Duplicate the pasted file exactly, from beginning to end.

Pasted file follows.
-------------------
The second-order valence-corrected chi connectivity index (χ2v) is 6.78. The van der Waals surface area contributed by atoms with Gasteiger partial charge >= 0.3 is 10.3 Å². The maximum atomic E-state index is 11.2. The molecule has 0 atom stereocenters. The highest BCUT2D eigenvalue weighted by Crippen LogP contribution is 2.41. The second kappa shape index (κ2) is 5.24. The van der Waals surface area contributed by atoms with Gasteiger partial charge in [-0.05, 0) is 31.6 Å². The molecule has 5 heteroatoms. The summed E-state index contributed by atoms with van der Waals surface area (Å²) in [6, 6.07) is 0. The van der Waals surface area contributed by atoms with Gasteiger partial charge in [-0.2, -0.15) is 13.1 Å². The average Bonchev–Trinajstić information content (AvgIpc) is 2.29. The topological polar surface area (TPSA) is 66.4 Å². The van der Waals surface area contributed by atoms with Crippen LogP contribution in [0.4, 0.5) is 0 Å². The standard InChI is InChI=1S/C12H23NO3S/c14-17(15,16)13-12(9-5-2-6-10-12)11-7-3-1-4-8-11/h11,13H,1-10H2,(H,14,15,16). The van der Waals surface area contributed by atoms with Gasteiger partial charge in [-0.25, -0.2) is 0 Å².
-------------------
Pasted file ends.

The second-order valence-corrected chi connectivity index (χ2v) is 6.78. The van der Waals surface area contributed by atoms with Gasteiger partial charge >= 0.3 is 10.3 Å². The maximum atomic E-state index is 11.2. The molecule has 0 atom stereocenters. The highest BCUT2D eigenvalue weighted by Crippen LogP contribution is 2.41. The second kappa shape index (κ2) is 5.24. The van der Waals surface area contributed by atoms with Gasteiger partial charge in [-0.05, 0) is 31.6 Å². The molecule has 5 heteroatoms. The summed E-state index contributed by atoms with van der Waals surface area (Å²) in [6, 6.07) is 0. The van der Waals surface area contributed by atoms with Gasteiger partial charge in [-0.2, -0.15) is 13.1 Å². The average Bonchev–Trinajstić information content (AvgIpc) is 2.29. The topological polar surface area (TPSA) is 66.4 Å². The van der Waals surface area contributed by atoms with Crippen LogP contribution in [0.4, 0.5) is 0 Å². The standard InChI is InChI=1S/C12H23NO3S/c14-17(15,16)13-12(9-5-2-6-10-12)11-7-3-1-4-8-11/h11,13H,1-10H2,(H,14,15,16). The van der Waals surface area contributed by atoms with Gasteiger partial charge in [-0.25, -0.2) is 0 Å².